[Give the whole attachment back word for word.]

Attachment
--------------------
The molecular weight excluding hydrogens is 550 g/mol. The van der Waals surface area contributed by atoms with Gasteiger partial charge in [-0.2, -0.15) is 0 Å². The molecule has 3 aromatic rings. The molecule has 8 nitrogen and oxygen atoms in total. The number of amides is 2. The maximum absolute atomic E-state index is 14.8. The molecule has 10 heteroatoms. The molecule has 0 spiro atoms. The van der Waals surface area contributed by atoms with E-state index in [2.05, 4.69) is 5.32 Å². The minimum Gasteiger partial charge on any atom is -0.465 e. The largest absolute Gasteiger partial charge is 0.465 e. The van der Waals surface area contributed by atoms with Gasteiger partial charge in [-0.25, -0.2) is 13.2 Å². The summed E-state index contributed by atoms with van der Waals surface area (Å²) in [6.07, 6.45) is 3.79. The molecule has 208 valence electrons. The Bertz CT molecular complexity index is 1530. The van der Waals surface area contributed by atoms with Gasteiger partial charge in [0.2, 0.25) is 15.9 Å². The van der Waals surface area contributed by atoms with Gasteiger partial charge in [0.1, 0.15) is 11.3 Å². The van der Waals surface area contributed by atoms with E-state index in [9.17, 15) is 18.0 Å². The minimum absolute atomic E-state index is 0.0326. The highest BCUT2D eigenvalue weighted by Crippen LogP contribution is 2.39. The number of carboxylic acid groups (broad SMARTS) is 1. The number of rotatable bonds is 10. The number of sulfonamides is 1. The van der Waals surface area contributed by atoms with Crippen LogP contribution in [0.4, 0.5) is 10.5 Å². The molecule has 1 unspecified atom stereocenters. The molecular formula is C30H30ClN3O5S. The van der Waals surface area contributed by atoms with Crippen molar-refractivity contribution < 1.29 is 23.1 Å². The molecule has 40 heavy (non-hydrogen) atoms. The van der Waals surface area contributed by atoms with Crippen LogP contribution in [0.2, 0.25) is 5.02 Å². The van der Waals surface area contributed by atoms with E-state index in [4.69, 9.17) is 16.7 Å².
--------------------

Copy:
The molecular weight excluding hydrogens is 550 g/mol. The van der Waals surface area contributed by atoms with Gasteiger partial charge in [-0.2, -0.15) is 0 Å². The molecule has 3 aromatic rings. The molecule has 8 nitrogen and oxygen atoms in total. The number of amides is 2. The maximum absolute atomic E-state index is 14.8. The molecule has 10 heteroatoms. The molecule has 0 spiro atoms. The van der Waals surface area contributed by atoms with E-state index in [2.05, 4.69) is 5.32 Å². The minimum Gasteiger partial charge on any atom is -0.465 e. The largest absolute Gasteiger partial charge is 0.465 e. The van der Waals surface area contributed by atoms with Gasteiger partial charge in [-0.25, -0.2) is 13.2 Å². The summed E-state index contributed by atoms with van der Waals surface area (Å²) in [6.07, 6.45) is 3.79. The molecule has 208 valence electrons. The Bertz CT molecular complexity index is 1530. The van der Waals surface area contributed by atoms with Gasteiger partial charge in [0.2, 0.25) is 15.9 Å². The van der Waals surface area contributed by atoms with Gasteiger partial charge in [0.1, 0.15) is 11.3 Å². The van der Waals surface area contributed by atoms with E-state index in [9.17, 15) is 18.0 Å². The minimum absolute atomic E-state index is 0.0326. The highest BCUT2D eigenvalue weighted by Crippen LogP contribution is 2.39. The number of carboxylic acid groups (broad SMARTS) is 1. The number of rotatable bonds is 10. The number of sulfonamides is 1. The van der Waals surface area contributed by atoms with Crippen LogP contribution in [0.4, 0.5) is 10.5 Å². The molecule has 1 unspecified atom stereocenters. The molecular formula is C30H30ClN3O5S. The van der Waals surface area contributed by atoms with Crippen molar-refractivity contribution < 1.29 is 23.1 Å². The molecule has 40 heavy (non-hydrogen) atoms. The van der Waals surface area contributed by atoms with Crippen LogP contribution in [0.2, 0.25) is 5.02 Å². The van der Waals surface area contributed by atoms with E-state index in [4.69, 9.17) is 16.7 Å².